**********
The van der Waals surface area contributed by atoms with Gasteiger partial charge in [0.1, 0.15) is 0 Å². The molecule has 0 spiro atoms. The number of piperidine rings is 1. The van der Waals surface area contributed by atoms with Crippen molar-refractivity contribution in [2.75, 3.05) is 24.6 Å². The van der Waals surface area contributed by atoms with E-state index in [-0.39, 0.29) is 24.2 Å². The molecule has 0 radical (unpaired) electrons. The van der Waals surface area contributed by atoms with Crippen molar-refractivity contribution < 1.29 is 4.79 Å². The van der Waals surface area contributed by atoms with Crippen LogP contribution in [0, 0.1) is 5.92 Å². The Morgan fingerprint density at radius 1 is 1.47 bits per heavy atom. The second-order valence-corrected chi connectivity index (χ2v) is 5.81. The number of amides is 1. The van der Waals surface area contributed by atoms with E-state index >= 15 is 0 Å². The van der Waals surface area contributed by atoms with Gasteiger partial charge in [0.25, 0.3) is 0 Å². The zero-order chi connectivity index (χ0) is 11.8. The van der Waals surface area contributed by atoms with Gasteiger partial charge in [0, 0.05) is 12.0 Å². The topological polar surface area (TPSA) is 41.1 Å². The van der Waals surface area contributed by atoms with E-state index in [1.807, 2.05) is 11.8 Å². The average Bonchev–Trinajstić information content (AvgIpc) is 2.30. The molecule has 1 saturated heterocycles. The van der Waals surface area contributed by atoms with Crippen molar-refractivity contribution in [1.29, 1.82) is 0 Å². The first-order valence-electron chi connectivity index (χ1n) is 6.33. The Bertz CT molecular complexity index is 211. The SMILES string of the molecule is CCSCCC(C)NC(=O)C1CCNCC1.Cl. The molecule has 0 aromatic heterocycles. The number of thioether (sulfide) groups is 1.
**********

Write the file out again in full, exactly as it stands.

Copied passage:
The van der Waals surface area contributed by atoms with Gasteiger partial charge in [0.1, 0.15) is 0 Å². The molecule has 0 spiro atoms. The number of piperidine rings is 1. The van der Waals surface area contributed by atoms with Crippen molar-refractivity contribution in [2.75, 3.05) is 24.6 Å². The van der Waals surface area contributed by atoms with E-state index in [-0.39, 0.29) is 24.2 Å². The molecule has 0 radical (unpaired) electrons. The van der Waals surface area contributed by atoms with Crippen molar-refractivity contribution < 1.29 is 4.79 Å². The van der Waals surface area contributed by atoms with Crippen LogP contribution in [0, 0.1) is 5.92 Å². The Morgan fingerprint density at radius 1 is 1.47 bits per heavy atom. The second-order valence-corrected chi connectivity index (χ2v) is 5.81. The number of amides is 1. The van der Waals surface area contributed by atoms with E-state index >= 15 is 0 Å². The van der Waals surface area contributed by atoms with Gasteiger partial charge in [0.25, 0.3) is 0 Å². The zero-order chi connectivity index (χ0) is 11.8. The van der Waals surface area contributed by atoms with Gasteiger partial charge in [0, 0.05) is 12.0 Å². The topological polar surface area (TPSA) is 41.1 Å². The van der Waals surface area contributed by atoms with E-state index in [1.807, 2.05) is 11.8 Å². The average Bonchev–Trinajstić information content (AvgIpc) is 2.30. The molecule has 1 saturated heterocycles. The van der Waals surface area contributed by atoms with Crippen molar-refractivity contribution in [1.29, 1.82) is 0 Å². The first-order valence-electron chi connectivity index (χ1n) is 6.33. The Bertz CT molecular complexity index is 211. The SMILES string of the molecule is CCSCCC(C)NC(=O)C1CCNCC1.Cl. The molecule has 0 aromatic heterocycles. The number of thioether (sulfide) groups is 1.